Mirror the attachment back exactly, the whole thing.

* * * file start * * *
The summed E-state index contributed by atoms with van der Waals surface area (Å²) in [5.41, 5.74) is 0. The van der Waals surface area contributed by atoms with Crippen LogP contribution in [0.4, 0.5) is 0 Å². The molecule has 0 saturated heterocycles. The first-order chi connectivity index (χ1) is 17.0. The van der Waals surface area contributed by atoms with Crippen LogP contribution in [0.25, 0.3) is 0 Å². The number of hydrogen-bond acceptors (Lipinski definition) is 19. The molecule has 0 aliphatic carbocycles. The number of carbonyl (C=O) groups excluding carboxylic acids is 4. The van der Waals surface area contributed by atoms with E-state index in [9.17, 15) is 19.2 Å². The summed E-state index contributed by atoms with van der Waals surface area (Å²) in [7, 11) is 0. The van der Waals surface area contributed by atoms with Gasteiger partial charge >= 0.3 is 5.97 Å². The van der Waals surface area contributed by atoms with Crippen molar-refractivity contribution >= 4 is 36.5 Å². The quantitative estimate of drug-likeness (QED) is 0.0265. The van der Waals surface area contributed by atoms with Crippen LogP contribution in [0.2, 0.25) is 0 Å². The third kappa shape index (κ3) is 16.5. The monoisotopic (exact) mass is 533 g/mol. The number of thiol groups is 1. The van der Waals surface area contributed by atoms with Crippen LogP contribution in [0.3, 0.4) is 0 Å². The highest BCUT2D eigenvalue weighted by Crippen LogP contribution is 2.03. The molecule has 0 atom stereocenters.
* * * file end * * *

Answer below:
The summed E-state index contributed by atoms with van der Waals surface area (Å²) in [5.41, 5.74) is 0. The van der Waals surface area contributed by atoms with Crippen LogP contribution in [0.4, 0.5) is 0 Å². The molecule has 0 saturated heterocycles. The first-order chi connectivity index (χ1) is 17.0. The van der Waals surface area contributed by atoms with Crippen LogP contribution in [0.25, 0.3) is 0 Å². The number of hydrogen-bond acceptors (Lipinski definition) is 19. The molecule has 0 aliphatic carbocycles. The number of carbonyl (C=O) groups excluding carboxylic acids is 4. The van der Waals surface area contributed by atoms with E-state index in [9.17, 15) is 19.2 Å². The summed E-state index contributed by atoms with van der Waals surface area (Å²) in [7, 11) is 0. The van der Waals surface area contributed by atoms with Gasteiger partial charge >= 0.3 is 5.97 Å². The van der Waals surface area contributed by atoms with Crippen molar-refractivity contribution >= 4 is 36.5 Å². The quantitative estimate of drug-likeness (QED) is 0.0265. The van der Waals surface area contributed by atoms with Crippen LogP contribution in [0.2, 0.25) is 0 Å². The third kappa shape index (κ3) is 16.5. The monoisotopic (exact) mass is 533 g/mol. The number of thiol groups is 1. The van der Waals surface area contributed by atoms with Crippen LogP contribution in [0.3, 0.4) is 0 Å². The highest BCUT2D eigenvalue weighted by Crippen LogP contribution is 2.03. The molecule has 0 atom stereocenters.